Cranberries – soaked in a little Rum
½ cup Sugar
3/4 cup pecans – chopped – or sliced almonds – DO NOT use walnuts….they darken and make the apples look unappetizing.
Prepare Apples: making 1 roll –(1 strudel)
Grate about 4 medium size peeled apples or if you prefer with the skin……
Place the grated apples into a Dutch oven and heat about 5 minutes – just before they start cooking take them off the heat and add the juice of 1 lemon
Tilt the Dutch oven – using something to elevate one side of the pot, to drain the juices to one side…….after a few minutes punch the apples down with a spoon to extract more juice…..however, leave enough to be moist
Optional: soak the raisins in Rum for about 15 min
Prepare Filo sheets: making 1 roll – (1 strudel)
Place a sheet of Filo on a tea towel and brush it with a little melted butter – do not brush every inch of the sheet…..just a few strokes is sufficient
Place another sheet of Filo on top of the brushed sheet and brush with butter again…….continue to brush fife sheets of Filo before you start putting the filling on top of it.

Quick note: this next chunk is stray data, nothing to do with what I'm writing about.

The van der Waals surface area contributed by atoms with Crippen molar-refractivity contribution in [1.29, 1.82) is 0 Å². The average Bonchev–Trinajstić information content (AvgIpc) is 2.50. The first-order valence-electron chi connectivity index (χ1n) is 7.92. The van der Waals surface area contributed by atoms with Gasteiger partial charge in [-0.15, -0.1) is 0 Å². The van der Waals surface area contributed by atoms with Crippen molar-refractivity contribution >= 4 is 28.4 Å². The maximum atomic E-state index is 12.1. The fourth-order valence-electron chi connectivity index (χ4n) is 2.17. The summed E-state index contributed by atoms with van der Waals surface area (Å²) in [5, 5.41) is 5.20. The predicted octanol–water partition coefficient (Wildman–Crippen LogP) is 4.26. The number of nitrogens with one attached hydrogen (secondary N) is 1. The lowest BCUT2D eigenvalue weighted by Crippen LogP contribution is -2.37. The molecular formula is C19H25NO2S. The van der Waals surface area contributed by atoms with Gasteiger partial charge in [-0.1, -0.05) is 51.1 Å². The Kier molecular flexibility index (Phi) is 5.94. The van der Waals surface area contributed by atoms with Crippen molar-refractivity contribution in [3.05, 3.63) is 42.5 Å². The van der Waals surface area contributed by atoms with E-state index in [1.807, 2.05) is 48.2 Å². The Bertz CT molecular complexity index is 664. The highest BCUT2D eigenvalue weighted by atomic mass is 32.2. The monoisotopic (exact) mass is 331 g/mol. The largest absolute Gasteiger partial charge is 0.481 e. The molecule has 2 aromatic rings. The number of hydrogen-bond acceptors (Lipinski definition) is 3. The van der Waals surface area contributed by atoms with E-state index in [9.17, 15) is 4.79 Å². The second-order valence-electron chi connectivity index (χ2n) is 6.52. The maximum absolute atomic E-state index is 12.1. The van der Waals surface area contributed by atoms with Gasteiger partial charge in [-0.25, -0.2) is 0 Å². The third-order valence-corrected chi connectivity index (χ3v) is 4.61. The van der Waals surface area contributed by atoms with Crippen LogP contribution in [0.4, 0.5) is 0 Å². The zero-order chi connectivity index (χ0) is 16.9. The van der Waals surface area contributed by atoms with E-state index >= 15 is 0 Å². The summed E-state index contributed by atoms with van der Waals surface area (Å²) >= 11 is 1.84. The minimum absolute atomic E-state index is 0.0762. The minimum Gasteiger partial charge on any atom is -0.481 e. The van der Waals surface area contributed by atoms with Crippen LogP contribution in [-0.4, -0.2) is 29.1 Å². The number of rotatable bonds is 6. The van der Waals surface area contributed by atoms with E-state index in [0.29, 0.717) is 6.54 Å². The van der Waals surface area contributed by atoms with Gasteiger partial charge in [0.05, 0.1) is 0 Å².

Make the Strudel:
Sprinkle the chopped nuts; toasted breadcrumbs on top of the butter brushed prepared Filo sheets
Place the heated and drained apples on top of the nuts and toasted breadcrumbs.
Sprinkle – generously with the sugar, and then the CINNAMON to taste, about 2 to 3 teaspoons
Roll the filled sheets with the help of the tea into a strudel …….. pinch the ends of the roll and tuck them under
Place the strudel onto a greased parchment paper lined cookie sheet, preferably one with a 1 inch lip….and brush the strudel generously with the melted butter
Bake the strudel at 350 F for about 35 to 45 minutes….or until the strudel is lightly browned.
As soon as the strudel is baked and it comes out of the oven it needs to be cut into serving pieces. This is to allow the steam to escape……. which keeps the thin layers crisp.
Dust with powdered sugar and serve!
I wish everyone a very happy Thanksgiving!